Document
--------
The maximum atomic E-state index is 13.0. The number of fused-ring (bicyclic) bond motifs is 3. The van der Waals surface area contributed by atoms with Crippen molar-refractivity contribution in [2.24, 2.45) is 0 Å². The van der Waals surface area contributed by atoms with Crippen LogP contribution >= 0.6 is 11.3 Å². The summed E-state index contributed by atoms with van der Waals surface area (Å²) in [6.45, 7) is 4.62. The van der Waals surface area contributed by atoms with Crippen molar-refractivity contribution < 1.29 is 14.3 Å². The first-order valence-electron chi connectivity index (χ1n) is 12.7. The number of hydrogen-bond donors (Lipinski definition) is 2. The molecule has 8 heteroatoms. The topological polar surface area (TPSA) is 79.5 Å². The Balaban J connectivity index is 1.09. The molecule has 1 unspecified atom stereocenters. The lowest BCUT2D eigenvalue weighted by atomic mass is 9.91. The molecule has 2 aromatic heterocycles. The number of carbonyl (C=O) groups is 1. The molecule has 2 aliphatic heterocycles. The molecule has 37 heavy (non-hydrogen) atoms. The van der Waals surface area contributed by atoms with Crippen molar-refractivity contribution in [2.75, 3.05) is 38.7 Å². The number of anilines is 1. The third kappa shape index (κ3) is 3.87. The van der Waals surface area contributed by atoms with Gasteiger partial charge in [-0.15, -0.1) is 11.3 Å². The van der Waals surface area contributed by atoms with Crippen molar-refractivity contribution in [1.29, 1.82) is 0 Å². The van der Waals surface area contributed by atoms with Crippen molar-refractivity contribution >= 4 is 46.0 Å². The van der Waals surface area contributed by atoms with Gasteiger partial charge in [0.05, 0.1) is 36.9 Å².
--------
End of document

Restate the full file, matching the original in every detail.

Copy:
The maximum atomic E-state index is 13.0. The number of fused-ring (bicyclic) bond motifs is 3. The van der Waals surface area contributed by atoms with Crippen molar-refractivity contribution in [2.24, 2.45) is 0 Å². The van der Waals surface area contributed by atoms with Crippen LogP contribution >= 0.6 is 11.3 Å². The summed E-state index contributed by atoms with van der Waals surface area (Å²) in [6.45, 7) is 4.62. The van der Waals surface area contributed by atoms with Crippen molar-refractivity contribution < 1.29 is 14.3 Å². The first-order valence-electron chi connectivity index (χ1n) is 12.7. The number of hydrogen-bond donors (Lipinski definition) is 2. The molecule has 8 heteroatoms. The topological polar surface area (TPSA) is 79.5 Å². The Balaban J connectivity index is 1.09. The molecule has 1 unspecified atom stereocenters. The lowest BCUT2D eigenvalue weighted by atomic mass is 9.91. The molecule has 2 aromatic heterocycles. The number of carbonyl (C=O) groups is 1. The molecule has 2 aliphatic heterocycles. The molecule has 37 heavy (non-hydrogen) atoms. The van der Waals surface area contributed by atoms with Crippen molar-refractivity contribution in [2.75, 3.05) is 38.7 Å². The number of anilines is 1. The third kappa shape index (κ3) is 3.87. The van der Waals surface area contributed by atoms with Gasteiger partial charge in [-0.15, -0.1) is 11.3 Å². The van der Waals surface area contributed by atoms with Crippen molar-refractivity contribution in [1.29, 1.82) is 0 Å². The van der Waals surface area contributed by atoms with Crippen molar-refractivity contribution >= 4 is 46.0 Å². The van der Waals surface area contributed by atoms with Gasteiger partial charge in [0.05, 0.1) is 36.9 Å².